Earlier this week, the Republican House caucus voted unanimously to condemn Iowa Rep. Steve King over comments that he’d made to the New York Times about how it shouldn’t be considered offensive to be a white supremacist. Minority Leader Kevin McCarthy, who also revoked King’s committee assignments, said the far-right Iowan’s remarks have “no place in America” or in the “party of Lincoln.”
Then, on Wednesday, two representatives from the party of Lincoln met in Congress with a white supremacist to talk about genetics (!):
Chuck Johnson, as the Daily Beast notes, is an infamous alt-right figure who has helped raise money for the publisher of the neo-Nazi Daily Stormer site and written that he doesn’t believe the Auschwitz concentration camp, or gas chambers in general, ever existed. Harris and Roe, who represent districts in Maryland and Tennessee, respectively, said in statements that they’d met with Johnson to discuss DNA sequencing research, an astounding subject to have covered with a supporter of neo-Nazism given that, you know, the Nazis used genetic pseudo-science to justify the worst genocide in human history.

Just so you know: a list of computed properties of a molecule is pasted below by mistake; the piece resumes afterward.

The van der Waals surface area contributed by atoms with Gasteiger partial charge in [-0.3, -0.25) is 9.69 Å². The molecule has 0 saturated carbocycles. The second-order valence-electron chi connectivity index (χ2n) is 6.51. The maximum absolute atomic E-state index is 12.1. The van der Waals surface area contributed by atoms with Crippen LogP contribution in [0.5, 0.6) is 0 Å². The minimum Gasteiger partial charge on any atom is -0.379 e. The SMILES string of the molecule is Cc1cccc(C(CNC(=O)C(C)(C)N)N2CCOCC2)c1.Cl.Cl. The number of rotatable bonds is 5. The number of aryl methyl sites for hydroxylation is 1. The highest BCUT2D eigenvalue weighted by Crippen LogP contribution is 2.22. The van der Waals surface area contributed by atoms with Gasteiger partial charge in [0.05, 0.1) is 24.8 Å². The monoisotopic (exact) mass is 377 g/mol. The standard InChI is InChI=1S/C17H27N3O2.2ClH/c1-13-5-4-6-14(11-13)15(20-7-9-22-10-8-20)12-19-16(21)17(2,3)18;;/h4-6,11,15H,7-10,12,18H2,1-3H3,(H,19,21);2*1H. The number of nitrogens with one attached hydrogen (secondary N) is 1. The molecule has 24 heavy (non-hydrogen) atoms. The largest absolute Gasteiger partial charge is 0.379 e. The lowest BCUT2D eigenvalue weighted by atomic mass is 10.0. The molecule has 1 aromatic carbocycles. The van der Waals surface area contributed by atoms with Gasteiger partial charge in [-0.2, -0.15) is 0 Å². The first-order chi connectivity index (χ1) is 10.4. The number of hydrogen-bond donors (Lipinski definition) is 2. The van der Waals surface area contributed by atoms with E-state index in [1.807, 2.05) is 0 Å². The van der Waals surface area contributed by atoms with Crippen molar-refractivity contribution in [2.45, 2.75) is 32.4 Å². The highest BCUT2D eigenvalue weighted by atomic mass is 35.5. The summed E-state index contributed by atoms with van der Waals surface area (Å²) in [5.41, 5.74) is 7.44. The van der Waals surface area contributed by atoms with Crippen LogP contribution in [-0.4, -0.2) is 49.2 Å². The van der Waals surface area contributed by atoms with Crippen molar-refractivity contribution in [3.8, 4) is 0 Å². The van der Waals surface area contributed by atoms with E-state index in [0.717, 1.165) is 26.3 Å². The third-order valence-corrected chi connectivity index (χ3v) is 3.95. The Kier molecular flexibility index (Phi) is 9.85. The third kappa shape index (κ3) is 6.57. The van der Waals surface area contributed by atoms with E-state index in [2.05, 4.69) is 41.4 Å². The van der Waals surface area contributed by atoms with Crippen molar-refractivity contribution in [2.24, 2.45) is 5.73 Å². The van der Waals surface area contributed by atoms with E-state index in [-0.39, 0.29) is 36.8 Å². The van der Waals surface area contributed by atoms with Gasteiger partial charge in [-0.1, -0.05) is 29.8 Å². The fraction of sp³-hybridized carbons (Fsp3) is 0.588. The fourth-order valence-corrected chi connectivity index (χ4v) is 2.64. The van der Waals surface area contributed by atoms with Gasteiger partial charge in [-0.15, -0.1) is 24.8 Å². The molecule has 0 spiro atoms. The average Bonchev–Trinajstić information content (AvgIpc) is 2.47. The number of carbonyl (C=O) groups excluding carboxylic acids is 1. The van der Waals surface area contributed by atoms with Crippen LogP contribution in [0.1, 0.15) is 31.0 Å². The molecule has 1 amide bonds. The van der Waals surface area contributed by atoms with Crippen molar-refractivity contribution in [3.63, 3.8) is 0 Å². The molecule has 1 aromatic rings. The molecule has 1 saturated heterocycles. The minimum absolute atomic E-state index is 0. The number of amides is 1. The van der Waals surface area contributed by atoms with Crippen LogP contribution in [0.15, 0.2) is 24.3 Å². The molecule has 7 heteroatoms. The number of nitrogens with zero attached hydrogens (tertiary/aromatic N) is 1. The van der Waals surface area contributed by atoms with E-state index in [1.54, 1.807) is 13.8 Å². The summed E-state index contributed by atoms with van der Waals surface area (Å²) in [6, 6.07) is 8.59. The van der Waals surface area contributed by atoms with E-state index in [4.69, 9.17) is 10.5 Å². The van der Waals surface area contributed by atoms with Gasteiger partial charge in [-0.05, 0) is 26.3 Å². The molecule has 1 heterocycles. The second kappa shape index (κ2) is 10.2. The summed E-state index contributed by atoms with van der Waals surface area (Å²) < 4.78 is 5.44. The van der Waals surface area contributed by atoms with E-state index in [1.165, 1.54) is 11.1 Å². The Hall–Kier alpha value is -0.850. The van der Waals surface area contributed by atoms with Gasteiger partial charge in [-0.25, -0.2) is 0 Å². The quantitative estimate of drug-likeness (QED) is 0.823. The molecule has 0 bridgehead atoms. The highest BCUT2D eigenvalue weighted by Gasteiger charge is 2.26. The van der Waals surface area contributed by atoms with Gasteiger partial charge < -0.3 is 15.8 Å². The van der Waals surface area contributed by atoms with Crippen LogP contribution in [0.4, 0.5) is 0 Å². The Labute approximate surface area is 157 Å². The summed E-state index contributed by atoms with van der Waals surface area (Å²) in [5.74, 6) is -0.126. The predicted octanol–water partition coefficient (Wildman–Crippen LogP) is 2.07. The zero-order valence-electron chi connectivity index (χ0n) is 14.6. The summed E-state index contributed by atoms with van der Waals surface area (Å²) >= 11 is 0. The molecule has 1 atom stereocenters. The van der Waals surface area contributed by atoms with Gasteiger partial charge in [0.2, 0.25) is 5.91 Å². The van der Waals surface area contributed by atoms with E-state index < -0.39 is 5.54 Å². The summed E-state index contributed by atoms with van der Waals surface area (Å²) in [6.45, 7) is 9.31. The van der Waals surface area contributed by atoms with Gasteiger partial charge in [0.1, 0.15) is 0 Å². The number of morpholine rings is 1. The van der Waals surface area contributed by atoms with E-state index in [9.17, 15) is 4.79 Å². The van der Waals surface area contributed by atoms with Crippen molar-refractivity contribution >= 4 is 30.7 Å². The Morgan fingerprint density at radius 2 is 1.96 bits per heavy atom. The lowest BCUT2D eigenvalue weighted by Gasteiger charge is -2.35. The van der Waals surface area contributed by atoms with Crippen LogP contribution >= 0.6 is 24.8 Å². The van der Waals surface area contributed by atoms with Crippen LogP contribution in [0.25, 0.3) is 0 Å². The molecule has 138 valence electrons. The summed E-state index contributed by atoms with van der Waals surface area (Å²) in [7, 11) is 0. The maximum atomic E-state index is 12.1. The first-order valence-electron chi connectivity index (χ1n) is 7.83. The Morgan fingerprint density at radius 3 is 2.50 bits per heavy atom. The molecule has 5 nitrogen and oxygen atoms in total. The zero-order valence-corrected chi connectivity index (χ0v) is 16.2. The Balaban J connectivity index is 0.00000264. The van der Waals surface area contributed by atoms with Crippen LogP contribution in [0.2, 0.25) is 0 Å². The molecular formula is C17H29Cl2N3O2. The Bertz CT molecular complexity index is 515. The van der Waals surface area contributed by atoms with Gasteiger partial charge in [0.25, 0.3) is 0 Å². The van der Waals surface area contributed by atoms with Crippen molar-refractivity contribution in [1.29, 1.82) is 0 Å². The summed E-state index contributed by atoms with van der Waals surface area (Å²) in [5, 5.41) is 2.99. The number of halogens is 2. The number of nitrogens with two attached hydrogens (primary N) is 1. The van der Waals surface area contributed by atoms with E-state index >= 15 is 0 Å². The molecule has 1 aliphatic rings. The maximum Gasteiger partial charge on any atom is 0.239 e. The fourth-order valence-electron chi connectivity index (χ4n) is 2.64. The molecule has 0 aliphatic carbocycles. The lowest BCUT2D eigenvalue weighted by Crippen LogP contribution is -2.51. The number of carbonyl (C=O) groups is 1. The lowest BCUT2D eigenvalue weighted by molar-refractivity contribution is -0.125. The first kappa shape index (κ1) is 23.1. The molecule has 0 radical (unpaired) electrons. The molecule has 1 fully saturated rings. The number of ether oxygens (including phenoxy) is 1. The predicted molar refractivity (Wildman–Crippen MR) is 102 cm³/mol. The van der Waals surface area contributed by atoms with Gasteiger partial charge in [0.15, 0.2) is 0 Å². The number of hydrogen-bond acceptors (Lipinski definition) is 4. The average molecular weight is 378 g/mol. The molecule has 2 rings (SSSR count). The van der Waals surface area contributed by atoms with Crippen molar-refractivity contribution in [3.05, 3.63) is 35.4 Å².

Both Harris and Roe denied being aware of Johnson’s history, a dubious claim given that he is a well-known D.C. figure who other Republicans have recently made headlines for associating with. Both also issued statements asserting that they do not hold any white supremacist or anti-Semitic beliefs.
The upshot of this week, at least, is that the Republican caucus now has an abundance of “we didn’t really mean to come across as pro-Hitler” boilerplate language saved in Google Docs for the next time it happens, which will probably be in two or three days. (Incidentally, whatever Chuck Johnson ends up doing that involves “increasing the number of sequenced genomes for research,” as Roe put it, is probably going to be very bad too.)